Tuesday, April 5, 2011

A-Z blogging: Dog Hair.

Today's topic/prompt/script is the hair of the mongoose.

There is not much physical evidence for Gef, and of the evidence I've scrounged from the interwub there isn't any that can't be disputed on one level or another.

The hair becomes the object in a game of pass the parcel where Gef gives it to Captain X who gives it to Harry Price who gives it to Reputable Expert who declares it to be most likely dog hair from the family dog, Mona. Says Gef: I was kidding with you! I gave you her fur you doubting doubters. Which strikes me as an imminently sensible thing to do if you wanted to muddy the waters.


GEF: What will it take for you to leave Corporal?

CAPTAIN X: Well, venerable sir, let me think.

GEF: We don't have that kind of time. Spit it out.


CAPTAIN X: A lock of your fair hair will ensure that I retire.

GEF:  Is that all? Really?

CAPTAIN X: That is my price.

GEF: Humph. Very well. Leave this room and await my instruction.


GEF: Captain, you will find all that you require upon the mantle.

CAPTAIN X: This beauteous lock?

GEF: If it is the one alongside the toby jug, under the gaze of the chief.

CAPTAIN: It is. I am indebted to you fair sir.

GEF: You are a still a doubter, but I exist separate to faith.


Oh dear. I get the feeling that I have a new darling to kill: Dashing Captain X, a suitor attempting to woo Gef like some Austen romantic hero.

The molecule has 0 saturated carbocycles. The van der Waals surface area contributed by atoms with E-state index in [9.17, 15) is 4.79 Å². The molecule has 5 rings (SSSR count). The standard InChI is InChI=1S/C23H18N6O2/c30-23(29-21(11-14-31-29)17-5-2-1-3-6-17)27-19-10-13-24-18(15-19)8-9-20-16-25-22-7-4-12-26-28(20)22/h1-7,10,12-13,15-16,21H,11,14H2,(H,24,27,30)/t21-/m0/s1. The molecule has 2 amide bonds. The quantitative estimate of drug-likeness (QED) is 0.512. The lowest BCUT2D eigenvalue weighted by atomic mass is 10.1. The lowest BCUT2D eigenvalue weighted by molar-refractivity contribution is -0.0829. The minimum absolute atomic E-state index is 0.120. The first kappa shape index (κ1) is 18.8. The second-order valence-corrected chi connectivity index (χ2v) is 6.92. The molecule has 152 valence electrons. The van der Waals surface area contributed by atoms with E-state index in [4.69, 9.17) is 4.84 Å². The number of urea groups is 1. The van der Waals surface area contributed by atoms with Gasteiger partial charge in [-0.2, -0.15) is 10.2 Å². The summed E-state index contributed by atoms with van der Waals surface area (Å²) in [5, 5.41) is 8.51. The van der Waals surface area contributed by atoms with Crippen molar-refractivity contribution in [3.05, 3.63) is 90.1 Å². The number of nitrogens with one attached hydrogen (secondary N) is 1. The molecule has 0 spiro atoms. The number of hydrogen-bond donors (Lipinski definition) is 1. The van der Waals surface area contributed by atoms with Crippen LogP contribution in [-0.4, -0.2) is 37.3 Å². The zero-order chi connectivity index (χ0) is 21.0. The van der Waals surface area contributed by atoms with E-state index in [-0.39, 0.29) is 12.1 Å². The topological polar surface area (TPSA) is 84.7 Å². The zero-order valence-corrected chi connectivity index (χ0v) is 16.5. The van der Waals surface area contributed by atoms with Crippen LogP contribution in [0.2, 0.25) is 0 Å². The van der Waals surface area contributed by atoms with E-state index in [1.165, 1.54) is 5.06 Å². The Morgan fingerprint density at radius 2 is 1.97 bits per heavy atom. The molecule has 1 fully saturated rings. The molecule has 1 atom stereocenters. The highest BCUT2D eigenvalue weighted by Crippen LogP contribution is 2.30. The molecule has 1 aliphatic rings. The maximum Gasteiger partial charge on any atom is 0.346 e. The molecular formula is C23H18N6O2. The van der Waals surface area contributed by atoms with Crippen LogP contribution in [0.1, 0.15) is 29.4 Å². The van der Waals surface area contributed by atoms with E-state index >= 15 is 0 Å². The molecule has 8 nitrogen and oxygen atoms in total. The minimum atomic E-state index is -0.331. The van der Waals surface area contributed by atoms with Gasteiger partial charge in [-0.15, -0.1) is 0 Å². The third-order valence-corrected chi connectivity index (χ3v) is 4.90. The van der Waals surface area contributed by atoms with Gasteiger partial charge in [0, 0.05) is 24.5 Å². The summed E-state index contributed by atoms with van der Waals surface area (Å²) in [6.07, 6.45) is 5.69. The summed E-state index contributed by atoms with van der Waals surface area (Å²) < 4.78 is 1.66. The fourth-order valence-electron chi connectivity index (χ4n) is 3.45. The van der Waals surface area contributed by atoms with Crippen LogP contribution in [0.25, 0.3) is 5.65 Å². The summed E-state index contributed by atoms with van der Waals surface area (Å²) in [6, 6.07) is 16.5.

Tomorrow: Evil?

Monday, April 4, 2011

Blogging A-Z: Chicken houses.

"If you are kind to me, I will bring you good luck. If you are not kind, I shall kill all your poultry. I can get them wherever you put them!"

I have a half memory of Harry Price discussing James Irving's education and well-travelledness by referring to a Jewish symbol on a chicken coop. I'm a little frustrated that I can't find this reference right this second. Should it matter given that I'm writing a fiction, albeit one based on factual recollections? Possibly. If I find the reference I'll add to comments.

Now: scripty bits.


                    James with ruins of chicken.

JAMES: Gef! Where are you, you wee bastard?

                    Skittering overhead.

                    A thump.

JAMES: I know you're there. Say something.


GEF: Hullo Jimbo.

JAMES: Gef, what is this?


GEF: A chicken?


GEF: And?

JAMES: What happened to it?

GEF: It looks like it had an accident.

JAMES: 'like it had an accident'. Well, that's just dandy. That's peachy. Is that what we're to call you these days? An accident?

GEF: I don't know what you're talking about.

JAMES: Right. Listen here you spooky little rat. You will not touch our chickens again.

GEF: What will stop me?  I can get them wherever you put them. You'd best be kind to me.

JAMES: Ha! Is that so? 

GEF: It is so. I've travelled a long ways to get here. I've learnt many things.

JAMES: Well, my ratty little friend. I've learnt a little something in my travels too.

GEF: I have seen things that you have never dreamed of. I am truthsaying that way. 

JAMES: Have you seen what's on the chicken house now?

GEF: tell me Jimbo. Be a friend.

JAMES: It's a gift to myself. Best you see on your lonesome.



GEF (from distance): Bastard! Flaming, bloody bastard!